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Meridia Could be Pulled from US Market

Sep 14, 2010 | Parker Waichman LLP

US health regulators are considering removing the diet drug Meridia (sibutramine) from the market, or subjecting it to stronger warnings because of its association with heart attacks and strokes. A Food & Drug Administration (FDA) advisory panel is scheduled to discuss Meridia tomorrow. The weight loss drug has already been pulled from the European market over safety concerns.

When Meridia was approved for use in the US 13 years ago, the majority opinion of FDA’s outside advisers had opposed it because of its potential for heart problems, the Associated Press said. The drug is currently contraindicated for use in patients with a history of heart problems.

According to an FDA report released yesterday, a study called Sibutramine Cardiovascular Morbidity/Mortality Outcomes in Overweight or Obese Subjects at Risk of a Cardiovascular Event (SCOUT) found that Meridia was associated with 16 percent more major cardiovascular side effects compared to a placebo. That study followed almost 10,000 patients for as long as six years. SCOUT involved patients who were 55 years of age or older, overweight or obese, and had a history of heart disease or type 2 diabetes plus one additional cardiovascular risk factor. Patients who recently had a heart attack or stroke, or had poorly controlled congestive heart failure were not included in the study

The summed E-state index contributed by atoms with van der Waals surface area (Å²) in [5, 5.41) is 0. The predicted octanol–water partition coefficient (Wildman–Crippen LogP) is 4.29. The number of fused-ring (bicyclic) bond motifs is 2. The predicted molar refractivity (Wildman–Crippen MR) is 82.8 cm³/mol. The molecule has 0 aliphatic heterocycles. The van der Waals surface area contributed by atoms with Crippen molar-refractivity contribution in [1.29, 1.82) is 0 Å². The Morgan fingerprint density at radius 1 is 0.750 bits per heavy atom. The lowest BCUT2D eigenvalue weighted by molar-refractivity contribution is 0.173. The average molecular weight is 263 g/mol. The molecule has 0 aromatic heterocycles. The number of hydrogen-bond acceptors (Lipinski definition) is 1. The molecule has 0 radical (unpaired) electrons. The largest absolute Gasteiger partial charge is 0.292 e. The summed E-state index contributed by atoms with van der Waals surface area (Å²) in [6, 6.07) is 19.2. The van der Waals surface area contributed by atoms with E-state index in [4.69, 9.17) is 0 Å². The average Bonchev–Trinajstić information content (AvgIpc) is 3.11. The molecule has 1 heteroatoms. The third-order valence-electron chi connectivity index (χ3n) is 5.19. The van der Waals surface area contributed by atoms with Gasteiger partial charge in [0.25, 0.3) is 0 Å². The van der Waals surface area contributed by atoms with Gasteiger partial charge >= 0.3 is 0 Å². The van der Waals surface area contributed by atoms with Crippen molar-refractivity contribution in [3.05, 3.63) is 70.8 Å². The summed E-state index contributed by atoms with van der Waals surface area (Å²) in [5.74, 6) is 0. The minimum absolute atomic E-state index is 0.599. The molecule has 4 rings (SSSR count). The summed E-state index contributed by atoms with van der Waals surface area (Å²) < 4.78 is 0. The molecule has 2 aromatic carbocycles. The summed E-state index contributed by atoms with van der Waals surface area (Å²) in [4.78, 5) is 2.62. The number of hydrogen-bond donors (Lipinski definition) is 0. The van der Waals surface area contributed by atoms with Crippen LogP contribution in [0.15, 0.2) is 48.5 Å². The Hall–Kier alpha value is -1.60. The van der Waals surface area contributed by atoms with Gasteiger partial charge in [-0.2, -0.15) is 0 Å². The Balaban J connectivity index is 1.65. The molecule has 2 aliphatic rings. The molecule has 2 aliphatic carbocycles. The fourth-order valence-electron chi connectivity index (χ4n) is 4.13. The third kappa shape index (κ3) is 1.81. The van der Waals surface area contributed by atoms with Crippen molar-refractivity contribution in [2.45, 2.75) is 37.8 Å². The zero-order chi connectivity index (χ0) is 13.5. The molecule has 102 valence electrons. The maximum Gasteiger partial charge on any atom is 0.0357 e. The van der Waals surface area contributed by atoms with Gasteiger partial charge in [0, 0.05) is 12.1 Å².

According to the Associated Press, a 170-page FDA review posted online yesterday contains analyses by half a dozen agency scientists, at least two of whom seem to favor withdrawing the drug. One reviewer points out that the weight reduction benefits of Meridia – patients lose on average 4 percent of their body weight – have not been significant. Another reviewer pointed out that deaths continue to be reported with the Meridia in young patients with no history of heart problems.

According to The Wall Street Journal, the FDA is asking its advisory panel to weigh Meridia’s risk of a major cardiovascular problem in people who don’t already have heart disease, but have diabetes, and whether any risk could be mitigated by tracking patients’ vital signs during treatment. The panel will be asked to recommend whether the drug should stay on the market, with or without further restrictions, or be pulled.

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